Innocence is Required to Discharge a Debt Created by Agent’s Fraud

By: Arielle Cummings

St. John’s Law Student

American Bankruptcy Institute Law Review Staff           

            With certain limited exceptions, an individual debtor may have his debts discharged in bankruptcy.[1] Debts resulting from a debtor’s fraud, however, are generally not dischargeable. In In re Glenn,[2] the United States Court of Appeals Seventh Circuit affirmed the lower court’s holding that if a debt is the result of fraud, the court can discharge the debt in bankruptcy if the debtor was not complicit in the fraud and that the court can still discharge the debt even if the fraud was created by the debtor’s agent, provided, again, that the debtor was not complicit in it.[3] In Glenn, the defendants, the Glenns, asked a loan broker, Karen Chung to get them a short-term “bridge” loan of $250,000.[4] Chung told the Glenns that a bank had agreed to give the Glenns a $1 million line of credit, but that the line for credit would not be available for a few weeks—hence the need for the “bridge” loan.[5] Brian Sullivan, a lawyer and friend of Chung, agreed to lend the Glenns the $250,000.[6][7] The loan was never repaid and the $1 million line of credit was never approved because Chung never applied for it in the first place.[8] The Glenns declared bankruptcy and the lower court found that neither of the Glenns had committed fraud and refused to impute Chung’s fraud to either of them under an agency theory.[9] The court granted the Glenn’s discharge.[10] The court reasoned that “[p]roof that a debtor’s agent obtains money by fraud does not justify the denial of discharge to the debtor, unless it is accompanied by proof which demonstrates or justifies an inference that the debtor knew or should have known of the fraud.”[11]

            It is well established that if you hire someone to negotiate a deal for you, that person is your agent.[12] Typically, a principal is liable for every action performed by the agent during the course of their duties.[13]  In particular, a principal is liable for a misrepresentation made by its agent if the person to whom the representation was made would have no reason to doubt that it was a true statement, authorized by the principal.[14] In Glenn, Sullivan argued that bankruptcy courts should impute liability through agents regardless of whether fraud was used to obtain the debt.[15] According to Sullivan, guilt or innocence should be irrelevant when imputing liability to principals through the fraud of their agents.[16] The court disagreed and instead turned to Section 523(a)(2)(A) of the Bankruptcy Code.[17] Section 523(a)(2)(A) provides that a debtors debt will not be discharged if it is obtained through fraud.[18] In certain instances, courts have imputed the agent’s fraud to the principal in a number of situations. In In re Walker, the court held that actual participation in the fraud by the principal is not always required.[19] The court reasoned that when the principal is recklessly indifferent to his agent’s acts, it can be inferred that the principal should have known of the fraud.[20] The debtor who abstains from all responsibility for his affairs cannot be held innocent for the fraud of his agent if, had he paid minimal attention, he would have been alerted to the fraud.[21] Glenn creates a divide between the agent and the principal in cases of fraud. Before Glenn, principals were liable for all the fraudulent acts committed by their agents in the course of securing a loan. Following Glenn, in the Seventh Circuit, agent-principal liability is limited to situations in which the principal should have known of the fraud, or when they were complicit in it.[22]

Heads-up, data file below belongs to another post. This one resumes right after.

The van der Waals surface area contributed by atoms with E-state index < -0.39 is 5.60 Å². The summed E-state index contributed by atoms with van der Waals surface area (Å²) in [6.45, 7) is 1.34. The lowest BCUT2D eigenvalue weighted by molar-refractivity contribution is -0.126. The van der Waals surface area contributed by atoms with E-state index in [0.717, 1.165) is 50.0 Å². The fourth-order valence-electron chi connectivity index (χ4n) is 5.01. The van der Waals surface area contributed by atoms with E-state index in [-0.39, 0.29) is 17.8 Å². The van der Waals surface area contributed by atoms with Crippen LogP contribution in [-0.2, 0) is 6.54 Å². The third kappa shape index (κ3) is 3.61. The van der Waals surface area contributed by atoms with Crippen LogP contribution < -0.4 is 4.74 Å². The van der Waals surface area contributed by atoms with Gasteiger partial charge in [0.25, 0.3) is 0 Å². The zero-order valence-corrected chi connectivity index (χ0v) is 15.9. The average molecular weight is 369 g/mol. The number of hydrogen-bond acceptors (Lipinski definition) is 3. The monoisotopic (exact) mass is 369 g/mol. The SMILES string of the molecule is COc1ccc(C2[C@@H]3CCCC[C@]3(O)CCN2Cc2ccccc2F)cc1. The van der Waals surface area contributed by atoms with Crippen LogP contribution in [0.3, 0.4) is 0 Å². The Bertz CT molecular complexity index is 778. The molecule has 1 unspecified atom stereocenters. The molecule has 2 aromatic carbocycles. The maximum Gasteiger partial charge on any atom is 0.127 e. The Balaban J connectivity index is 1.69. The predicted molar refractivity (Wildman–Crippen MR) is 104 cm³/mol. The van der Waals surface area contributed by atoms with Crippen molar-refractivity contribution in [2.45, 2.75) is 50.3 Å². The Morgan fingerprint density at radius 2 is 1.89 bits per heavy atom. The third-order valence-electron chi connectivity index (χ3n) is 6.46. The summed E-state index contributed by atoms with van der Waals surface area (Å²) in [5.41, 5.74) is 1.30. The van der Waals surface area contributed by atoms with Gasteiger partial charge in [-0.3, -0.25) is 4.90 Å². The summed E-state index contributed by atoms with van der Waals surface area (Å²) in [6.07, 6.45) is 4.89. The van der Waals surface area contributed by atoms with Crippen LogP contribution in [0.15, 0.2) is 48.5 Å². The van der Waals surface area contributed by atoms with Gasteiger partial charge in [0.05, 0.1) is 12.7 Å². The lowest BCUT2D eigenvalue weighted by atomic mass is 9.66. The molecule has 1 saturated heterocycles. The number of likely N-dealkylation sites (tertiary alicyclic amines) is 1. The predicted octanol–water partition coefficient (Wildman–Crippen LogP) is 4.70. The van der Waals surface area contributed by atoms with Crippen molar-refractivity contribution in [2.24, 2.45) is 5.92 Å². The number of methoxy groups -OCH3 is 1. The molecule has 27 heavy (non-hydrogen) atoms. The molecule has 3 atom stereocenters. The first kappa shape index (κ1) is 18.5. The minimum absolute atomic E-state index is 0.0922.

The immediate implication of the decision in Glenn is that debtors are further insulated from the bad acts of their agents under the Seventh Circuit’s jurisdiction. Previously, principals and agents were considered complicit in regards to acts because the agent acted on the principal’s behalf. This decision has separated the agent and principal when the principal was deemed innocent by law. The process of determining innocence could cause bankruptcy courts to look into the intent and actions of the agent in regards to the fraud. Adding a determination of innocence to dischargeability proceedings could complicate and lengthen the course of litigation. However, the public policy implications of this decision far outweigh the negative effects on litigation. As a result of this decision, innocent debtors do not have to pay for the bad acts of another and are entitled to a fresh start in bankruptcy proceedings.

[1] See generally Sullivan v. Glenn, 782 F.3d 378, 383 (7th Cir. 2015).

[2] See Id.

[3] See Id. at 379.

[4] See Id.

[5] See Id.

[6] See Id. at 380.

[7] See Id.

[8] See Id.

[9] See Id. at 380.

[10] See Id. at 381 (citing In re Walker, 726 F.2d 452, 454 (8th Cir. 1984)).

[11]See Id. at 380–81.

[12] See Id.

[13] See Id. at 556.

[14] See Sullivan v. Glenn, 782 F.3d at 380.

[15] See Id.

[16] See Id. at 380.

[17] See 11 U.S.C. § 523(a)(2)(A).

[18] See Id.

[19] See also In re Walker, 726 F.2d 452, 454 (8th Cir. 1984).

[20] See Id. at 454.

[21] See Id.

[22] See Sullivan v. Glenn, 782 F.3d at 380.